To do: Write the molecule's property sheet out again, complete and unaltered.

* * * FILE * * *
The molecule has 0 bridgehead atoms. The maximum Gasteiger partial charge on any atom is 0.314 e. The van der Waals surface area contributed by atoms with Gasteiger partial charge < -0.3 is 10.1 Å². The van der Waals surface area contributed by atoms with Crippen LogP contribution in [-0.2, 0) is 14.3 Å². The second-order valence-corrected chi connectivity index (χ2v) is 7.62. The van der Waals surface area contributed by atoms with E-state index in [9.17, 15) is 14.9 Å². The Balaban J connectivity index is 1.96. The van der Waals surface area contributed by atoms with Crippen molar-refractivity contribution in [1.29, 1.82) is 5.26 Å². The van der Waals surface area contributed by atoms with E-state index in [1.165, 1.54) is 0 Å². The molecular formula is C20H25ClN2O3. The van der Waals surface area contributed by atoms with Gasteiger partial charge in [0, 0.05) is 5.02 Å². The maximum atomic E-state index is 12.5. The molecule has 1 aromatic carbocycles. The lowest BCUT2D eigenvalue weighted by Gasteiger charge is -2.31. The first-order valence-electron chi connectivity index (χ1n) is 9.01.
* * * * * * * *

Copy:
The molecule has 0 bridgehead atoms. The maximum Gasteiger partial charge on any atom is 0.314 e. The van der Waals surface area contributed by atoms with Gasteiger partial charge < -0.3 is 10.1 Å². The van der Waals surface area contributed by atoms with Crippen LogP contribution in [-0.2, 0) is 14.3 Å². The second-order valence-corrected chi connectivity index (χ2v) is 7.62. The van der Waals surface area contributed by atoms with E-state index in [9.17, 15) is 14.9 Å². The Balaban J connectivity index is 1.96. The van der Waals surface area contributed by atoms with Crippen molar-refractivity contribution in [1.29, 1.82) is 5.26 Å². The van der Waals surface area contributed by atoms with E-state index in [1.165, 1.54) is 0 Å². The molecular formula is C20H25ClN2O3. The van der Waals surface area contributed by atoms with Gasteiger partial charge in [0, 0.05) is 5.02 Å². The maximum atomic E-state index is 12.5. The molecule has 1 aromatic carbocycles. The lowest BCUT2D eigenvalue weighted by Gasteiger charge is -2.31. The first-order valence-electron chi connectivity index (χ1n) is 9.01.